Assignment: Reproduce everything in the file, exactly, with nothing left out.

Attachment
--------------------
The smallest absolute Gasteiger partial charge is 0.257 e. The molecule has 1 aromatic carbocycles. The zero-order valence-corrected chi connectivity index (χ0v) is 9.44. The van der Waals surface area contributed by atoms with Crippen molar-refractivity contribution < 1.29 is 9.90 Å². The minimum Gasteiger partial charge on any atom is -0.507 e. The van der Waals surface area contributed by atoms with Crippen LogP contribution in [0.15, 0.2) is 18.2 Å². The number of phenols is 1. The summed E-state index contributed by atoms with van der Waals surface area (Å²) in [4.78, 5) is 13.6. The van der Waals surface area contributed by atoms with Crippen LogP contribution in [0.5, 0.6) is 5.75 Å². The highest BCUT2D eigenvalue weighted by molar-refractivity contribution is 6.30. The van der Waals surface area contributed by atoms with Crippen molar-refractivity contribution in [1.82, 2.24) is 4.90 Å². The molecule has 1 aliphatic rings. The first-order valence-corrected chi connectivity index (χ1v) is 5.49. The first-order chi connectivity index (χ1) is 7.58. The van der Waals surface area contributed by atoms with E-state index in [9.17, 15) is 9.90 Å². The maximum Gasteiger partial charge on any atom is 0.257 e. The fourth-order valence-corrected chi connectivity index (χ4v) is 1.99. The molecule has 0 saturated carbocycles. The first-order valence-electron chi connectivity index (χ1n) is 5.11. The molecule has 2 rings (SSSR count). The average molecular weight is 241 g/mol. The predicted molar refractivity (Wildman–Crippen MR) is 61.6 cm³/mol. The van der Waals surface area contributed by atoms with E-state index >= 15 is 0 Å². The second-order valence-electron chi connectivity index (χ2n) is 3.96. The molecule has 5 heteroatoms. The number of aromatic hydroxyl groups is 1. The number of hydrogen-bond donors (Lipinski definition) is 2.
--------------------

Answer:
The smallest absolute Gasteiger partial charge is 0.257 e. The molecule has 1 aromatic carbocycles. The zero-order valence-corrected chi connectivity index (χ0v) is 9.44. The van der Waals surface area contributed by atoms with Crippen molar-refractivity contribution < 1.29 is 9.90 Å². The minimum Gasteiger partial charge on any atom is -0.507 e. The van der Waals surface area contributed by atoms with Crippen LogP contribution in [0.15, 0.2) is 18.2 Å². The number of phenols is 1. The summed E-state index contributed by atoms with van der Waals surface area (Å²) in [4.78, 5) is 13.6. The van der Waals surface area contributed by atoms with Crippen LogP contribution in [0.5, 0.6) is 5.75 Å². The highest BCUT2D eigenvalue weighted by molar-refractivity contribution is 6.30. The van der Waals surface area contributed by atoms with Crippen molar-refractivity contribution in [1.82, 2.24) is 4.90 Å². The molecule has 1 aliphatic rings. The first-order valence-corrected chi connectivity index (χ1v) is 5.49. The first-order chi connectivity index (χ1) is 7.58. The van der Waals surface area contributed by atoms with E-state index in [9.17, 15) is 9.90 Å². The maximum Gasteiger partial charge on any atom is 0.257 e. The fourth-order valence-corrected chi connectivity index (χ4v) is 1.99. The molecule has 0 saturated carbocycles. The first-order valence-electron chi connectivity index (χ1n) is 5.11. The molecule has 2 rings (SSSR count). The average molecular weight is 241 g/mol. The predicted molar refractivity (Wildman–Crippen MR) is 61.6 cm³/mol. The van der Waals surface area contributed by atoms with E-state index >= 15 is 0 Å². The second-order valence-electron chi connectivity index (χ2n) is 3.96. The molecule has 5 heteroatoms. The number of aromatic hydroxyl groups is 1. The number of hydrogen-bond donors (Lipinski definition) is 2.